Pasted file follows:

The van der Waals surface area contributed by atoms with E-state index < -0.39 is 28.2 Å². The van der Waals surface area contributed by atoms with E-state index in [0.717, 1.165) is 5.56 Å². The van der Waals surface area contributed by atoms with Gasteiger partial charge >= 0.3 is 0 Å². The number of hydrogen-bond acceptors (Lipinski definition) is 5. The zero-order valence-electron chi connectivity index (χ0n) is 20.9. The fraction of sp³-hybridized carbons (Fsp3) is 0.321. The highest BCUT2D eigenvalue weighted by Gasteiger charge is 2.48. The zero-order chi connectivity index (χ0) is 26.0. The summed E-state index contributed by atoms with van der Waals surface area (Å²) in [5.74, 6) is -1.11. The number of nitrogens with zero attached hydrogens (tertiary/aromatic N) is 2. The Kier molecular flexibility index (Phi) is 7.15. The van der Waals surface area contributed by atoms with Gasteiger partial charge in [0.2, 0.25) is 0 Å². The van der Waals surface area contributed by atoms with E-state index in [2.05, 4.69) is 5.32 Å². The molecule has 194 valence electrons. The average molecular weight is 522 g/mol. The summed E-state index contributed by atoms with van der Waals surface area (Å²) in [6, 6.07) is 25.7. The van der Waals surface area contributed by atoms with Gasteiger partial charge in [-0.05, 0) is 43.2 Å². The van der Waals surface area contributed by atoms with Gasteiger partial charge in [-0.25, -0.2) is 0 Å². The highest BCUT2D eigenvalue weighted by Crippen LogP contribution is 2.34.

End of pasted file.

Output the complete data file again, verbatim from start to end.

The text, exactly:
The van der Waals surface area contributed by atoms with E-state index < -0.39 is 28.2 Å². The van der Waals surface area contributed by atoms with E-state index in [0.717, 1.165) is 5.56 Å². The van der Waals surface area contributed by atoms with Gasteiger partial charge >= 0.3 is 0 Å². The number of hydrogen-bond acceptors (Lipinski definition) is 5. The zero-order valence-electron chi connectivity index (χ0n) is 20.9. The fraction of sp³-hybridized carbons (Fsp3) is 0.321. The highest BCUT2D eigenvalue weighted by Gasteiger charge is 2.48. The zero-order chi connectivity index (χ0) is 26.0. The summed E-state index contributed by atoms with van der Waals surface area (Å²) in [5.74, 6) is -1.11. The number of nitrogens with zero attached hydrogens (tertiary/aromatic N) is 2. The Kier molecular flexibility index (Phi) is 7.15. The van der Waals surface area contributed by atoms with Gasteiger partial charge in [0.2, 0.25) is 0 Å². The van der Waals surface area contributed by atoms with E-state index in [2.05, 4.69) is 5.32 Å². The molecule has 194 valence electrons. The average molecular weight is 522 g/mol. The summed E-state index contributed by atoms with van der Waals surface area (Å²) in [6, 6.07) is 25.7. The van der Waals surface area contributed by atoms with Gasteiger partial charge in [-0.05, 0) is 43.2 Å². The van der Waals surface area contributed by atoms with Gasteiger partial charge in [-0.25, -0.2) is 0 Å². The highest BCUT2D eigenvalue weighted by Crippen LogP contribution is 2.34.